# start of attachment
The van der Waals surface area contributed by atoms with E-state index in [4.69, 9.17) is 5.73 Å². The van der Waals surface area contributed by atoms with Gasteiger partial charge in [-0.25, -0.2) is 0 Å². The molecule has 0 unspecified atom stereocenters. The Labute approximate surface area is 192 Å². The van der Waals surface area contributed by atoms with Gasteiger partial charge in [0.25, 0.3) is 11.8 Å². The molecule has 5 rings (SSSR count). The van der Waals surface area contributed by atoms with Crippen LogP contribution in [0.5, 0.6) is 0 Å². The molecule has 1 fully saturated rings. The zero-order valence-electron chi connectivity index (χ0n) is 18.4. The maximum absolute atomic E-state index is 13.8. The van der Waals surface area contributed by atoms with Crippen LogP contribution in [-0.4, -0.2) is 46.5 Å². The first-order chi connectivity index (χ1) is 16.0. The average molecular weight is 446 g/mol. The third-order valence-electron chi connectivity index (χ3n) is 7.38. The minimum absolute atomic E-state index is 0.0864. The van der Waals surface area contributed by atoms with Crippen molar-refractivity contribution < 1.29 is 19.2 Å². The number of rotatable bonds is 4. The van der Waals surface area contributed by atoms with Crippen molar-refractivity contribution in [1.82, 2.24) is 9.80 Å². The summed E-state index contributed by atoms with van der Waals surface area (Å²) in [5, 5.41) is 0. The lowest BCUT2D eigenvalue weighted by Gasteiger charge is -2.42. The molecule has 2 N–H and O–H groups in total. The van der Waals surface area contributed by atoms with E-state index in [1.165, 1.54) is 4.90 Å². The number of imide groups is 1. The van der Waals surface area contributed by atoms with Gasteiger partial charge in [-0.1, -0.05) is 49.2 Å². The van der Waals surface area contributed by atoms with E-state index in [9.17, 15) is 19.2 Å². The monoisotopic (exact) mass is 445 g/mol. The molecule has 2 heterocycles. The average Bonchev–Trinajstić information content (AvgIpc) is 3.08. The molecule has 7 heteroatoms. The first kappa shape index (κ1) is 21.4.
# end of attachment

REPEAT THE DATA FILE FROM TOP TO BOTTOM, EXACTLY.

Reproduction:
The van der Waals surface area contributed by atoms with E-state index in [4.69, 9.17) is 5.73 Å². The van der Waals surface area contributed by atoms with Gasteiger partial charge in [-0.25, -0.2) is 0 Å². The molecule has 0 unspecified atom stereocenters. The Labute approximate surface area is 192 Å². The van der Waals surface area contributed by atoms with Gasteiger partial charge in [0.25, 0.3) is 11.8 Å². The molecule has 5 rings (SSSR count). The van der Waals surface area contributed by atoms with Crippen LogP contribution in [0.5, 0.6) is 0 Å². The molecule has 1 fully saturated rings. The zero-order valence-electron chi connectivity index (χ0n) is 18.4. The maximum absolute atomic E-state index is 13.8. The van der Waals surface area contributed by atoms with Crippen LogP contribution in [-0.4, -0.2) is 46.5 Å². The first-order chi connectivity index (χ1) is 16.0. The average molecular weight is 446 g/mol. The third-order valence-electron chi connectivity index (χ3n) is 7.38. The minimum absolute atomic E-state index is 0.0864. The van der Waals surface area contributed by atoms with Crippen molar-refractivity contribution < 1.29 is 19.2 Å². The number of rotatable bonds is 4. The van der Waals surface area contributed by atoms with Crippen molar-refractivity contribution in [1.82, 2.24) is 9.80 Å². The summed E-state index contributed by atoms with van der Waals surface area (Å²) in [5, 5.41) is 0. The lowest BCUT2D eigenvalue weighted by Gasteiger charge is -2.42. The molecule has 2 N–H and O–H groups in total. The van der Waals surface area contributed by atoms with E-state index in [1.165, 1.54) is 4.90 Å². The number of imide groups is 1. The van der Waals surface area contributed by atoms with Gasteiger partial charge in [-0.1, -0.05) is 49.2 Å². The van der Waals surface area contributed by atoms with E-state index in [9.17, 15) is 19.2 Å². The monoisotopic (exact) mass is 445 g/mol. The molecule has 2 heterocycles. The average Bonchev–Trinajstić information content (AvgIpc) is 3.08. The molecule has 7 heteroatoms. The first kappa shape index (κ1) is 21.4.